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Designed Nanoscale Heterogeneities for Controlling Water-Borne Pressure-Sensitive Adhesive Performance

Final Report Summary - NSHAPE (Designed Nanoscale Heterogeneities for Controlling Water-Borne Pressure-Sensitive Adhesive Performance)

The pressure-sensitive adhesive (PSA) industry contributes significantly to the European economy and encompasses chemical suppliers, polymer producers, coating companies and end users. The recent environmental and health restrictions on emission of organic solvents from industrial processes mobilised the development of water-borne PSAs (wb-PSAs) which are nowadays selected for a series of applications, including healthcare, aerospace and automotive, construction, assembly and data tracking industries. However, wb-PSAs demonstrate limited adhesive strength and ability to bond to non-polar substrates in comparison with solvent-cast materials.

The NSHAPE project aimed to overcome these limitations and establish strategies to control wb-PSAs' performance. The acquired knowledge enabled the development of industrial-scale processes and prototypes for high-performance, commercially viable products. In addition, the project results were transferable to other types of water-borne coating materials such as paints, lacquers and inks.

The project was structured in five distinct, yet interrelated, work packages (WPs) which undertook the following activities:
1. latex synthesis and characterisation, including the definition and synthesis of industrial and laboratory benchmark latexes and the development of methods for controlled preparation of a range of products. The most promising latexes were further optimised and evaluated by the project partners, while the strategies that did not produce exploitable results were abandoned.
2. adhesive film formation and characterisation. Optimum conditions for atomic force microscopy (AFM) of wb-PSA films were determined and exploited to identify latex morphologies and provide information on the films which were produced using the new wb-PSAs. The innovative findings regarding segregation and structural heterogeneities enabled the formulation of guidelines for further improvement of the latex synthesis strategy.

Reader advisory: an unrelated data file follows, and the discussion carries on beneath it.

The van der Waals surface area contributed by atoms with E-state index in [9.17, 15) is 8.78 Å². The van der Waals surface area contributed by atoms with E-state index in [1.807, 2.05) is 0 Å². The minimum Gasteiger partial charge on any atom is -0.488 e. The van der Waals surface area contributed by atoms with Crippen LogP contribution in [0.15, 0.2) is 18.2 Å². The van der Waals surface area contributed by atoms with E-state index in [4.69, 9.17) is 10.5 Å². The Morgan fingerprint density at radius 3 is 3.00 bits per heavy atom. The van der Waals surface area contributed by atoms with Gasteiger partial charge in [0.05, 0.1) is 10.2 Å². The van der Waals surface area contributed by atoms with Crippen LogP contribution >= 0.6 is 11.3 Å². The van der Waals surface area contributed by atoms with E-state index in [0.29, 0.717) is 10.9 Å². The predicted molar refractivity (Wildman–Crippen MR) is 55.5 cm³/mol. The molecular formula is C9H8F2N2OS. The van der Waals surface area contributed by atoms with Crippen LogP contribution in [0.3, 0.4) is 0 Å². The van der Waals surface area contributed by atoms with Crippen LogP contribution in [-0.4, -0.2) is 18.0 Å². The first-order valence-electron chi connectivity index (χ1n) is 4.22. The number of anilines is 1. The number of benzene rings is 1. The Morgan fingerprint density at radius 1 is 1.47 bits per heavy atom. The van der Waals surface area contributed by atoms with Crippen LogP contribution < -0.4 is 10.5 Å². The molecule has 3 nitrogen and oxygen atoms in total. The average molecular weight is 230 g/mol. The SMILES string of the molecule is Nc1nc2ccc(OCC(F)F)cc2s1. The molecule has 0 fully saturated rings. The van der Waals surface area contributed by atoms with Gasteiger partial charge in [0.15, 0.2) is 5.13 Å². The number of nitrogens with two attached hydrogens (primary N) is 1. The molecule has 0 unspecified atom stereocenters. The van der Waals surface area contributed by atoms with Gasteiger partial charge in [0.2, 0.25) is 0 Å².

3. adhesive testing and evaluation. A series of screening methods were identified and benchmark adhesive performance profiles were produced. Moreover, analytical probe test methods in tension and shear were implemented, as well as measurement, modelling and analysis of non-linear deformation. Therefore, key parameters for controlling the entire process were identified, the effects of shell cross-linking were evaluated and a series of optimisation criteria were determined. In addition, predictive mathematical modelling of the mechanical behaviour of the films was achieved.
4. evaluation of the proposals' technical feasibility. Three prototype PSA latexes were produced and coated at pilot scale in order to assess their commercial viability. The prototypes' performance was progressively improved and the third one was promising in terms of its potential use in chemical container and drum labelling applications.
5. project management and assessment.

A patent application aimed to protect the most innovative of the new wb-PSAs. The developed techniques and the produced results were disseminated to the scientific community through various activities which were planned to continue beyond the project lifetime. The attained progress was anticipated to enable optimum commercial exploitation of wb-PSAs, resulting in social benefits for the industry workers and the general public. Moreover, the proposals' reduced cost in comparison to conventional materials implied a series of economic advantages. Finally, the project findings assisted the development of new coating materials that could be exploited by other industrial sectors.

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